9    Aging alone leaves people extra-vulnerable if their health fails.  This seems to be the other “biggie” used when mentioning the downsides of living alone-especially in retirement.  This has not been my experience. Most singles have social networks.  When my friend in Dallas had to have a knee replacement, the members of our Tuesday night group made casseroles for her freezer.  When she was in rehab, we took turns for the most part visiting her different nights and getting treats.  Phyl has a very close friend and for some time they speak with each other every day. Phyl makes the call in the morning and the friend makes the call in the evening before bed.  That plus better health and increased medical support systems make a huge difference in retirement wellness and well being.

Again, I am a widow and became such not by choice, obviously. However, I was single for many years prior to marriage (I got married after thirty) and enjoyed that time, and the living alone-without searching for a husband.  While I experienced depression and adjustment, I have enjoyed my single life and plan to keep it that way.  Most singles are single by choice-through divorce or simply making the choice of living singly. There may in fact be some miserably single folks, retired or otherwise. But I have not met them, and rarely are they miserable just because of their single hood. Retired, divorced or otherwise.  And certainly there are singles who WANT companionship and choose to live together-be it right out of college or at seventy-but they are not the majority.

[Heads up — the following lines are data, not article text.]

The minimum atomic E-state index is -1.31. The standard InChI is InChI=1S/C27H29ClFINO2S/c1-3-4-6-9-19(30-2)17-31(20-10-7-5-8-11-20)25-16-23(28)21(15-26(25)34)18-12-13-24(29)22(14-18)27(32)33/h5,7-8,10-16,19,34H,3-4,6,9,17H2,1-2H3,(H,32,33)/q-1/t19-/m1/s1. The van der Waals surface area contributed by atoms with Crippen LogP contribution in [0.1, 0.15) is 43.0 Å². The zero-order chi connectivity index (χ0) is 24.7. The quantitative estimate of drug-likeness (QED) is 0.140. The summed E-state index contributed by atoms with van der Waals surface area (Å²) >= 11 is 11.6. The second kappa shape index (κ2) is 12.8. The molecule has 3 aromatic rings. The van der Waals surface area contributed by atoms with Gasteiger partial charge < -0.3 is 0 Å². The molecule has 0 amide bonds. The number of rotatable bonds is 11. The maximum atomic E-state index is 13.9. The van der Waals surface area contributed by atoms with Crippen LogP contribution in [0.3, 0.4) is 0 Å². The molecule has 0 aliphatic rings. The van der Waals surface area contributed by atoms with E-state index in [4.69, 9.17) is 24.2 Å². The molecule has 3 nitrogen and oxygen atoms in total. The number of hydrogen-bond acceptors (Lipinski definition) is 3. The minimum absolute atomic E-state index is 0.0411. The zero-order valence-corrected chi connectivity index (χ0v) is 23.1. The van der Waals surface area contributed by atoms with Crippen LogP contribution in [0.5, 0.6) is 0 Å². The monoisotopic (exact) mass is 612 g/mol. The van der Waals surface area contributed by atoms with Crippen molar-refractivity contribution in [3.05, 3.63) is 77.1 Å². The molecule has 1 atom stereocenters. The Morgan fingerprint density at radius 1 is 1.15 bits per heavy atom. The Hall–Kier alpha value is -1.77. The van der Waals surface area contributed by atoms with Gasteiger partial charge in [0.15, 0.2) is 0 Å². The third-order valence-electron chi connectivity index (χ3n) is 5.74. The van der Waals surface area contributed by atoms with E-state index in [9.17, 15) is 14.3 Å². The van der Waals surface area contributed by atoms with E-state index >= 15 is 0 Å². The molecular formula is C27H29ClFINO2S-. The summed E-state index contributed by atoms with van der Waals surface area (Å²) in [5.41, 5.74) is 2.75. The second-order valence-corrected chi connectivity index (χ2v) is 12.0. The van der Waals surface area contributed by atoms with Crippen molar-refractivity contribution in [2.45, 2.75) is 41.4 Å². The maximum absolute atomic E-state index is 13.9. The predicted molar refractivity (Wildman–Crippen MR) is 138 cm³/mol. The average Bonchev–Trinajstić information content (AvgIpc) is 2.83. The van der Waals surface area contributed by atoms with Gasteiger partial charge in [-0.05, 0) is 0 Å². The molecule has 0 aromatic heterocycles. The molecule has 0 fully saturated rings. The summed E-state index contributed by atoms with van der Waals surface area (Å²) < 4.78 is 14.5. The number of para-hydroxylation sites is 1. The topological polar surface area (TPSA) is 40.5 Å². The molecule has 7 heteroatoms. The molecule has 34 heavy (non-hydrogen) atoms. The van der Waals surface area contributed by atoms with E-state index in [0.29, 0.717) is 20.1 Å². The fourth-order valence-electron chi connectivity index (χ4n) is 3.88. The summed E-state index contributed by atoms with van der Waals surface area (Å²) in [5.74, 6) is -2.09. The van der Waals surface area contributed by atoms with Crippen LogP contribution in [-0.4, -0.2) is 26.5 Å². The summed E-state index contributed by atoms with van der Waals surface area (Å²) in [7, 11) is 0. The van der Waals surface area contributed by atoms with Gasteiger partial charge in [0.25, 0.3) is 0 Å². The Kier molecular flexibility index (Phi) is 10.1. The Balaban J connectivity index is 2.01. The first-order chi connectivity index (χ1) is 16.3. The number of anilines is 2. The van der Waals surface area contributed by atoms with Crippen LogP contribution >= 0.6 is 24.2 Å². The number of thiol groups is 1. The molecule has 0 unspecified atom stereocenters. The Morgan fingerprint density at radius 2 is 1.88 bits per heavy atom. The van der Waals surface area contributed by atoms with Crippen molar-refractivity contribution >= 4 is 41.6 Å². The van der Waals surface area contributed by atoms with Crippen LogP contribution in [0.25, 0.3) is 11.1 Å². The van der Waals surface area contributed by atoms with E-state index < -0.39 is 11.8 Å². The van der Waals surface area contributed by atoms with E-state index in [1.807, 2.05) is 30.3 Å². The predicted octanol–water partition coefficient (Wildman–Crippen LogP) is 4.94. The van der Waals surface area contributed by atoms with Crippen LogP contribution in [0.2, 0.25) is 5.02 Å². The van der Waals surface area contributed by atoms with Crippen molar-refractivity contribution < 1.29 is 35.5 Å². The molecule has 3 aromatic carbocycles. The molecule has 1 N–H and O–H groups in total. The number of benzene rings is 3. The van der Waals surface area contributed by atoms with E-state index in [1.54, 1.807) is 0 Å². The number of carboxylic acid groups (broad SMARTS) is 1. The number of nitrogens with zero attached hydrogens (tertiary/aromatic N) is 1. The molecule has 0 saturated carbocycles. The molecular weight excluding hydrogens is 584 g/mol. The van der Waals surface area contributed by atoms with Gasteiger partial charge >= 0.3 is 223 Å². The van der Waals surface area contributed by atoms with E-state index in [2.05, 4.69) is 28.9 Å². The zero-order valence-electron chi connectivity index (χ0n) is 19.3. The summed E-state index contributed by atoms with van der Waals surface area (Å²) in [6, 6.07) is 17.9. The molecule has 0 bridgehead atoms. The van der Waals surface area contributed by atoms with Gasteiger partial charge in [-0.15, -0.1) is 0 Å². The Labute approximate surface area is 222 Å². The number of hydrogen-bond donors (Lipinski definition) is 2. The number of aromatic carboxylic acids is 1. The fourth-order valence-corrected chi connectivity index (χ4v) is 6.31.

Living alone, we are as happy, if not happier, than anyone else.


  1. This is all new, useful information. Thanks!

  2. My mother and sister are widows. They have no interest in marrying again (at this point). They seem to be as involved as they would like to be. They each like kicking back and shuttering out everone when it gets too crazy.

    I doubt I would remarry if something happened to my husband. My husband puts up with a lot and I'm not interested in retraining myself.

    Do you think the widow stereotype was formed by the women my mother's age and older who rarely outside of the home? My grandmother was widowed at 45. She took on borders until she got social security.

    A group of my college friends have talked about moving on the same block if our husbands pass. We are thinking commune with separate apartments. Love the idea.